macOS 12.3 Will Include Cloud Storage Changes Affecting Dropbox and OneDrive
Dropbox today announced that users who update to macOS 12.3 once that software version becomes available may temporarily encounter issues with opening online-only files in some third-party apps on their Mac.
In a support document and an email to customers, Dropbox said it is actively working on full support for online-only files on macOS 12.3 and will begin rolling out an updated version of its Mac app to beta testers in March. In the meantime, Dropbox users who update to macOS 12.3 will still be able to open online-only files in Finder.
Dropbox did not provide any further details, but Microsoft recently said macOS 12.2 will be the last version that supports its own cloud storage service OneDrive's current online-only files implementation. Microsoft said OneDrive will be getting a new online-only files experience that is "more integrated with macOS" and "will have long-term support from Apple," adding that the current version is built on several technologies that are "now deprecated."
Altogether, it appears likely that Apple has given cloud storage services like Dropbox and OneDrive advanced notice about system-level changes that will affect online-only files starting with macOS 12.3. We've reached out to Apple and Dropbox for further details, but so far have not received any additional information.
Apple will likely release macOS 12.2 within the next week or so, and then macOS 12.3 beta testing should begin shortly after that.
Top Rated Comments
Their new little idea just screwed up my entire OneDrive workflow, because, guess what, I actually like having big external drives connected to my Macs and my entire OneDrive file structure ALWAYS available offline.
Here's the thing: with this newfangled API, not only the OneDrive folders look ridiculously amateurish (they are basically aliases, while the cache is the old folder, except renamed as “.ODContainer-OneDrive”, but the path given to the files is stored at ~/Library/CloudStorage, whether these two are on the same physical volume or not, but… users aren't exactly warned about that change at all) ALL files are treated as if they were only available on-line, whether they are cached locally or not, which means… NOTHING “Mac-like”/native works. No custom icons, no file tags/labels, no QuickLook… A complete, unmitigated mess. I don't know who screwed the pooch on this one, but I'm not about to sit idly by waiting for them to sort out this mess.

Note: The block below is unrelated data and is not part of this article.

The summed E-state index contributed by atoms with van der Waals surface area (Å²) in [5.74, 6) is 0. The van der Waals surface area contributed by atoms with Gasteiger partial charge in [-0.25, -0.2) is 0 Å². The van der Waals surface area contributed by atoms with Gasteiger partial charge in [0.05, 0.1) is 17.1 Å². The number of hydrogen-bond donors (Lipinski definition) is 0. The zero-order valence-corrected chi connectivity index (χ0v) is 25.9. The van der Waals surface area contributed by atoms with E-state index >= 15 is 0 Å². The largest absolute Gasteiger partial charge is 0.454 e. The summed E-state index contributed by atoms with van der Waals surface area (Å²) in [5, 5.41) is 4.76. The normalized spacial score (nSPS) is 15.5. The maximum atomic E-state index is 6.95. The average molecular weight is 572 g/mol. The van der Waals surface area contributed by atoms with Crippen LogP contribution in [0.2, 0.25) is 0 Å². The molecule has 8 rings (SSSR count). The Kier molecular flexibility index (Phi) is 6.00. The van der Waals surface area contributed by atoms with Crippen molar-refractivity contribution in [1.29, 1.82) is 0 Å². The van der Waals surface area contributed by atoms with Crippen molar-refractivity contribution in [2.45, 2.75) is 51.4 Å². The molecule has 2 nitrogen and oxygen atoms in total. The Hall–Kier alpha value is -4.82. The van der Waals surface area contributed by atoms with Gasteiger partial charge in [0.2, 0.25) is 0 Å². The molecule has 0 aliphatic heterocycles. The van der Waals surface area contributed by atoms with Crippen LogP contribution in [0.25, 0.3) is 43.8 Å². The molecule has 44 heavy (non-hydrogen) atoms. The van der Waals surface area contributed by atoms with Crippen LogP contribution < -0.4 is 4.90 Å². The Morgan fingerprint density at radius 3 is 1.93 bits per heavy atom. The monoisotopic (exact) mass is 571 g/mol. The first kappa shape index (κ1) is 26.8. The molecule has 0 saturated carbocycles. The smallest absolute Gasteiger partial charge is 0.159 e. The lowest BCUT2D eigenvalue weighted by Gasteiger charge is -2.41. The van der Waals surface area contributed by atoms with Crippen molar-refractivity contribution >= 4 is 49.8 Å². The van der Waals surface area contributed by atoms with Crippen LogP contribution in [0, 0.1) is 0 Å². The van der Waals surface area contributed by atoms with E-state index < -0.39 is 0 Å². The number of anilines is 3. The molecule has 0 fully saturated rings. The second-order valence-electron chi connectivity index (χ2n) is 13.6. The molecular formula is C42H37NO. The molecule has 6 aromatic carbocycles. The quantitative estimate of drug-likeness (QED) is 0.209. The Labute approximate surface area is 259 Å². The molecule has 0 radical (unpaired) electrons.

So what did I do? I immediately called Apple Care and demanded them to escalate this to Engineering at Cupertino, which I suspect they eventually will. I have a scheduled call on February the 5th with the same expert that answered me (she even knew from memory – or was a really fast researcher – that the equivalent iCloud solution by Apple stores stuff in ~/Library/Mobile Documents, so I'd say she was pretty knowledgable about the inner workings of macOS), so that we may produce a proper feedback report, complete with user logs and whatnot.
Then, I proceeded to shut down all instances of OneDrive, turn on hidden file view on the Finder (by pressing Command+Shift+period) and MOVE the whole shebang into my unlimited storage, academic Google Drive account. I'm giving up auto-save and one-click versioning access in Office365 apps, but honestly, considering how I already have a Time Machine backup drive permanently attached… Good riddance!
But Apple isn't getting away with this anyway… Why they would turn on this API mid-cycle, on a point update focused on an EXTREMELY important Safari security patch, instead of on a major 1x.0 version, when users kind of expect this level of disruption by default, is beyond me. This isn't added functionality, this is a functionality-breaking API change, and it's extremely bad form.
If Apple forces Google Drive to adopt this and messes that solution up as well, I'm gonna go mediaeval on them. I am, however, a bit optimistic; it's almost as if Google engineers knew – and cared about – just how bad the API was and, when forced to move away from the old one – which might explain why they changed their app from “Google Backup and Sync” back to “Google Drive”, but maybe that was just a happy coincidence – they just came up with their own custom thing… which I'm still not a huge fan of (those stupid “virtual connected server” links it creates on the sidebar every time it loads really nag me), but considering how the file structure still works and feels completely native, screw it. It's now my go-to solution for cloud storage, and I hope it stays that way.